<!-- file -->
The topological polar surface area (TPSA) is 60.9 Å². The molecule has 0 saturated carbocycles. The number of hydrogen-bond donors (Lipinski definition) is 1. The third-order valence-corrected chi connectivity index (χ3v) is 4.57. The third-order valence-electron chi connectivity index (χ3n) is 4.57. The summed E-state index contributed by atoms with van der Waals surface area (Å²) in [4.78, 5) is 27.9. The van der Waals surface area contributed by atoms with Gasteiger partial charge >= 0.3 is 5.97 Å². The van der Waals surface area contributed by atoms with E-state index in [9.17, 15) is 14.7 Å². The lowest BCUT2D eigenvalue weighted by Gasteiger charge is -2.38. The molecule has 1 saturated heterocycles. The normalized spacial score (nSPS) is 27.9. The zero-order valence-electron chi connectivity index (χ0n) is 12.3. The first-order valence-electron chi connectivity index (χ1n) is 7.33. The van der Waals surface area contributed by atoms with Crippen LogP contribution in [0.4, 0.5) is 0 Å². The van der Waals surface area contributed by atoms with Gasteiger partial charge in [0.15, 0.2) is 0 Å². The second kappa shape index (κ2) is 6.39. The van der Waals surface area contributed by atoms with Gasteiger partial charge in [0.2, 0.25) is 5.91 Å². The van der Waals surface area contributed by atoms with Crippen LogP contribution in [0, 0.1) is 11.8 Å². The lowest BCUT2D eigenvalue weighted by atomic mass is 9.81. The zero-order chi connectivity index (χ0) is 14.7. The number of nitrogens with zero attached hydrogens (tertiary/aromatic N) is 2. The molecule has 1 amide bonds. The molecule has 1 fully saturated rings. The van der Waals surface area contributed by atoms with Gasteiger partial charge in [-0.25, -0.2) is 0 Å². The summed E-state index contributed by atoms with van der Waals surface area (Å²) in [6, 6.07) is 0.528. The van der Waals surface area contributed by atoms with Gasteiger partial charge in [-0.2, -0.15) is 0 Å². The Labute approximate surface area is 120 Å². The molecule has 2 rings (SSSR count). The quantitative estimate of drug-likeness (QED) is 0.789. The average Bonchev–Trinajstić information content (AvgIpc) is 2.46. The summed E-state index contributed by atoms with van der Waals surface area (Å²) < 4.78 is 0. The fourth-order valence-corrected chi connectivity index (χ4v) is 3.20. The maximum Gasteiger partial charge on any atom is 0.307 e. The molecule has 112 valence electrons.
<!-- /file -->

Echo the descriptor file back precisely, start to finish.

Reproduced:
The topological polar surface area (TPSA) is 60.9 Å². The molecule has 0 saturated carbocycles. The number of hydrogen-bond donors (Lipinski definition) is 1. The third-order valence-corrected chi connectivity index (χ3v) is 4.57. The third-order valence-electron chi connectivity index (χ3n) is 4.57. The summed E-state index contributed by atoms with van der Waals surface area (Å²) in [4.78, 5) is 27.9. The van der Waals surface area contributed by atoms with Gasteiger partial charge >= 0.3 is 5.97 Å². The van der Waals surface area contributed by atoms with E-state index in [9.17, 15) is 14.7 Å². The lowest BCUT2D eigenvalue weighted by Gasteiger charge is -2.38. The molecule has 1 saturated heterocycles. The normalized spacial score (nSPS) is 27.9. The zero-order valence-electron chi connectivity index (χ0n) is 12.3. The first-order valence-electron chi connectivity index (χ1n) is 7.33. The van der Waals surface area contributed by atoms with Crippen LogP contribution in [0.4, 0.5) is 0 Å². The van der Waals surface area contributed by atoms with Gasteiger partial charge in [0.15, 0.2) is 0 Å². The second kappa shape index (κ2) is 6.39. The van der Waals surface area contributed by atoms with Gasteiger partial charge in [0.2, 0.25) is 5.91 Å². The van der Waals surface area contributed by atoms with Crippen LogP contribution in [0, 0.1) is 11.8 Å². The lowest BCUT2D eigenvalue weighted by atomic mass is 9.81. The zero-order chi connectivity index (χ0) is 14.7. The number of nitrogens with zero attached hydrogens (tertiary/aromatic N) is 2. The molecule has 1 amide bonds. The molecule has 1 fully saturated rings. The van der Waals surface area contributed by atoms with Gasteiger partial charge in [-0.25, -0.2) is 0 Å². The summed E-state index contributed by atoms with van der Waals surface area (Å²) in [6, 6.07) is 0.528. The van der Waals surface area contributed by atoms with Gasteiger partial charge in [-0.2, -0.15) is 0 Å². The Labute approximate surface area is 120 Å². The molecule has 2 rings (SSSR count). The quantitative estimate of drug-likeness (QED) is 0.789. The average Bonchev–Trinajstić information content (AvgIpc) is 2.46. The summed E-state index contributed by atoms with van der Waals surface area (Å²) < 4.78 is 0. The fourth-order valence-corrected chi connectivity index (χ4v) is 3.20. The maximum Gasteiger partial charge on any atom is 0.307 e. The molecule has 112 valence electrons.